The United States and Lebanon both boast of ideas of diversity and progressiveness, however, neither seems to be particularly adamant on practicing these ideas. LGBT communities in both countries still fear discrimination and oftentimes violence. The difference between the two countries however can be seen in the legal system. Currently in the U.S. eight states have legalized gay marriage but prejudice is still widespread. On the other hand, the Lebanese government had a law (article 534) that deemed same sex relations as “going against nature” and being caught committing physical acts with someone of the same sex could result in up to a year in prison. Fortunately, this law was publicly denounced in 2009 but LGBT individuals still face the threat of violence and arrest from the police and individuals.
There are numerous pro-LGBT groups fighting for equality in both countries but those in Lebanon face a particular set of challenges. Without widespread support from communities it is often difficult to organize and assist those that categorize themselves as LGBT, this is especially true outside of the bigger cities. One group, Helem (literally meaning “Dream”), works towards protecting the LGBT community and advocates for social and legal equality. Another group, Meem, is specifically focused on providing support and counseling to Lebanese LGBT women. Branches of these organizations have also begun to spring up in the U.S. and several European nations with a large Lebanese population.
Recently, in Lebanon, there has been an enormous outcry made by the LGBT community to end anal exams by doctors on supposed gay men. The men receiving these exams were not willing participants but were brought in by police authorities. This is just one example of the violence that continues to frighten the LGBT community. This issue has brought about a great deal of support though from groups outside of the LGBT community which is a hopeful sign that progress will be made and social stigmas are beginning to fade.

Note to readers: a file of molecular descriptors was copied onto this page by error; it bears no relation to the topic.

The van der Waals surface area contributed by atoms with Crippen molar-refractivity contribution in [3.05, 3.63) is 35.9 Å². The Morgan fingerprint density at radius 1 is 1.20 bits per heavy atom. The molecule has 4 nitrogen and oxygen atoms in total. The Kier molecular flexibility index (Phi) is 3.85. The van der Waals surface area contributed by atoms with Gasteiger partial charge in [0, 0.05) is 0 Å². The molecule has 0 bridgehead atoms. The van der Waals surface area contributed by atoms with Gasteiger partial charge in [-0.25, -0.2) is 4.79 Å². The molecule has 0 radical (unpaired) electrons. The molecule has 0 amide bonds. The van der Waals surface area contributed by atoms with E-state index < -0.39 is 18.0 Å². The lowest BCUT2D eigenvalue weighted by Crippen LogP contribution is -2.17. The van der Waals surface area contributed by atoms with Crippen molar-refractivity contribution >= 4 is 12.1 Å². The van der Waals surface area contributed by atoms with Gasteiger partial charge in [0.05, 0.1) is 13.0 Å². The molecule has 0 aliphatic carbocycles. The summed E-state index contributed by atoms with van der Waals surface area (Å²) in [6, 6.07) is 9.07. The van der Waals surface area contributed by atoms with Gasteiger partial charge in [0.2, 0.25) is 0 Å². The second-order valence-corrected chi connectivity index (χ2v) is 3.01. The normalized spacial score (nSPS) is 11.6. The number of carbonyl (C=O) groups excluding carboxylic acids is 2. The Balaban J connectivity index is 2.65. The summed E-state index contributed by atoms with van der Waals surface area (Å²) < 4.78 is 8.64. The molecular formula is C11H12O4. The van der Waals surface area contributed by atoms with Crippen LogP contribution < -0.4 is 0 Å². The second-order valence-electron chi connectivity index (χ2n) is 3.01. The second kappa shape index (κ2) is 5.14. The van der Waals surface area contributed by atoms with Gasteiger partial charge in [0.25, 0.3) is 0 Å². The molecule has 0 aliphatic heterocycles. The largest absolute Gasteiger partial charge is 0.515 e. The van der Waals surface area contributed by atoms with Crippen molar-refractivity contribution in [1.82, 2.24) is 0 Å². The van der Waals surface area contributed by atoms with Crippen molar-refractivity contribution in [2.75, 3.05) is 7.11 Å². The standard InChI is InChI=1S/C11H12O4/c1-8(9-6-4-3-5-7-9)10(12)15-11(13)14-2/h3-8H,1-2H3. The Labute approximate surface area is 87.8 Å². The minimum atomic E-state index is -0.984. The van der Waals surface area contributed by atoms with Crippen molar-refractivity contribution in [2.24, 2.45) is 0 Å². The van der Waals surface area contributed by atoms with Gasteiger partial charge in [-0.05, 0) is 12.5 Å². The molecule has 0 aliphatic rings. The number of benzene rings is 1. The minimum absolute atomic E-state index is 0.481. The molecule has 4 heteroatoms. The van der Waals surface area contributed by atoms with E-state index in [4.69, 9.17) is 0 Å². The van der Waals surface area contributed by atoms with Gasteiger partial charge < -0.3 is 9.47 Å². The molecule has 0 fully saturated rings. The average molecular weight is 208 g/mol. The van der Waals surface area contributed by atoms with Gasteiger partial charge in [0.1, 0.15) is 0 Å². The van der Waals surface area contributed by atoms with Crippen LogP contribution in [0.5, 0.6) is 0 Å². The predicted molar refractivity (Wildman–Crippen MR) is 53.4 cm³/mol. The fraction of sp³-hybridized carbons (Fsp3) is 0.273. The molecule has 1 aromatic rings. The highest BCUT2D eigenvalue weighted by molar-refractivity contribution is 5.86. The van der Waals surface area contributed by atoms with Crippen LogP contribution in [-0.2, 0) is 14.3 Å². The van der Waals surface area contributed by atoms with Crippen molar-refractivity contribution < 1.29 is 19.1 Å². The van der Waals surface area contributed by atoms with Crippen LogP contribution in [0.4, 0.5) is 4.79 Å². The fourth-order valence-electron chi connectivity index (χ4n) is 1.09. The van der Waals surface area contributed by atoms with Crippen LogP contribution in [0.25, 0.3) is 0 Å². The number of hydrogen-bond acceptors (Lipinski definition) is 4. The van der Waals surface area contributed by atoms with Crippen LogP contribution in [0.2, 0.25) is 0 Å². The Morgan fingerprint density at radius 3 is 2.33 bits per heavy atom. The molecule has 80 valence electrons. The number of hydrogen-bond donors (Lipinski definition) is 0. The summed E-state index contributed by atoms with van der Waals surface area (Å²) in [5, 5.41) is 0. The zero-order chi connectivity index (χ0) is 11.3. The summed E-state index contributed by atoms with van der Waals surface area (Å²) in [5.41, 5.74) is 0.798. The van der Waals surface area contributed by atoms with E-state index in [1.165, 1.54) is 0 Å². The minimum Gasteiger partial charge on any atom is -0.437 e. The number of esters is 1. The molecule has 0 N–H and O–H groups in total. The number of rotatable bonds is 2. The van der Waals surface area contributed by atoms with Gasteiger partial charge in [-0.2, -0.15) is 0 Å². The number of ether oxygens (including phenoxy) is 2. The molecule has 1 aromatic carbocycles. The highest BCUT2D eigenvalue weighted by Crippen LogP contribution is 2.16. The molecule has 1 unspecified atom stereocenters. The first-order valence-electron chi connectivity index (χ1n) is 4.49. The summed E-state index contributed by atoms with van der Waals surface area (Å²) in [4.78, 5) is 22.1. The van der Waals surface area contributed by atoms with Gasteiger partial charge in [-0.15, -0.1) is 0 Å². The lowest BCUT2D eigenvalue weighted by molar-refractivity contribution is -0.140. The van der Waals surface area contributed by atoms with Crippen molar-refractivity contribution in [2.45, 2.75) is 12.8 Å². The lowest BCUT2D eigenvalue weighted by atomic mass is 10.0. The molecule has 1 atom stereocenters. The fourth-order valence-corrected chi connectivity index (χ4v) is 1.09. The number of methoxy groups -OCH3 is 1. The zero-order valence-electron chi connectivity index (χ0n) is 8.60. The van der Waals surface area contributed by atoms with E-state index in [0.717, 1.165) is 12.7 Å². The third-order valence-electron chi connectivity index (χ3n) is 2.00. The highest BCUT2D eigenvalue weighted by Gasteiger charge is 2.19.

In the U.S. homosexuality has become more or less socially acceptable to the point that same sex couples feel they can hold hands or express affection in public. LGBT couples in Lebanon however do not feel the same level of security. Although the U.S. often boasts its superiority in relation to human rights it often times does not see the people that are slipping through the cracks. Yes, eight states have legalized gay marriage and that is amazing progress but there is still so much that can and needs to be done. The same goes for Lebanon, one cannot boast of its progressive views without practicing them. In both countries I think anti-LGBT sentiments have multiple origins but religion is often cited as a main reason against it. Religion has, in the past and still to this day, shaped culture and this is an offset of that. Meaning, what started as a religious belief has now turned into a social concept of what is “right” and what is “wrong.” As the U.S. and Lebanon slowly become more and more secular, ideas of homophobia will also begin to fade, it will just take time.